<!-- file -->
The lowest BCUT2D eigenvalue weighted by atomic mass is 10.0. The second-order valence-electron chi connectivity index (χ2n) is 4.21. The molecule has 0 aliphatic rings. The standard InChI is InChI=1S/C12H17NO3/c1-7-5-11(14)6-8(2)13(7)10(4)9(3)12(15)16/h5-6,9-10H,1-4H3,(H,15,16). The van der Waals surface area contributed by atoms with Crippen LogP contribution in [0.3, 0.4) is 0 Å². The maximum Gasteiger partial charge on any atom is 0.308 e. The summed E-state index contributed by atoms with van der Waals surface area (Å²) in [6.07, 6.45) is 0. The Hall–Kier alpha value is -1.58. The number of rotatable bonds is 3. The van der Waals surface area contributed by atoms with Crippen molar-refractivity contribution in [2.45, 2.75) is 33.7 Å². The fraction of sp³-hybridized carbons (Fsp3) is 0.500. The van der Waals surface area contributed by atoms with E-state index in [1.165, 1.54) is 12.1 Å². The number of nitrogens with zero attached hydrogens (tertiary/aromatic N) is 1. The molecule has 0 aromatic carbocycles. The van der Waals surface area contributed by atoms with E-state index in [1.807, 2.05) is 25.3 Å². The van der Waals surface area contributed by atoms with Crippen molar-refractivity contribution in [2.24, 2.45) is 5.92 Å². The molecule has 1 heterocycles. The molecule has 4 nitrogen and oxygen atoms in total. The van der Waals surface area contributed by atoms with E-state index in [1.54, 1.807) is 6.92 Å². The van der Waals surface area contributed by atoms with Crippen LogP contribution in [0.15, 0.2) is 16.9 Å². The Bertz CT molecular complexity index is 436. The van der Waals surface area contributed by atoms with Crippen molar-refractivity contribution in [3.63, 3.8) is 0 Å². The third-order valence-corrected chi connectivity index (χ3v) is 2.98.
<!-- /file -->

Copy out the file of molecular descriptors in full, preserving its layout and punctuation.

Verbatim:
The lowest BCUT2D eigenvalue weighted by atomic mass is 10.0. The second-order valence-electron chi connectivity index (χ2n) is 4.21. The molecule has 0 aliphatic rings. The standard InChI is InChI=1S/C12H17NO3/c1-7-5-11(14)6-8(2)13(7)10(4)9(3)12(15)16/h5-6,9-10H,1-4H3,(H,15,16). The van der Waals surface area contributed by atoms with Crippen LogP contribution in [0.3, 0.4) is 0 Å². The maximum Gasteiger partial charge on any atom is 0.308 e. The summed E-state index contributed by atoms with van der Waals surface area (Å²) in [6.07, 6.45) is 0. The Hall–Kier alpha value is -1.58. The number of rotatable bonds is 3. The van der Waals surface area contributed by atoms with Crippen molar-refractivity contribution in [2.45, 2.75) is 33.7 Å². The fraction of sp³-hybridized carbons (Fsp3) is 0.500. The van der Waals surface area contributed by atoms with E-state index in [1.165, 1.54) is 12.1 Å². The number of nitrogens with zero attached hydrogens (tertiary/aromatic N) is 1. The molecule has 0 aromatic carbocycles. The van der Waals surface area contributed by atoms with E-state index in [1.807, 2.05) is 25.3 Å². The van der Waals surface area contributed by atoms with Crippen molar-refractivity contribution in [2.24, 2.45) is 5.92 Å². The molecule has 1 heterocycles. The molecule has 4 nitrogen and oxygen atoms in total. The van der Waals surface area contributed by atoms with E-state index in [1.54, 1.807) is 6.92 Å². The van der Waals surface area contributed by atoms with Crippen LogP contribution in [0.15, 0.2) is 16.9 Å². The Bertz CT molecular complexity index is 436. The van der Waals surface area contributed by atoms with Crippen molar-refractivity contribution in [3.63, 3.8) is 0 Å². The third-order valence-corrected chi connectivity index (χ3v) is 2.98.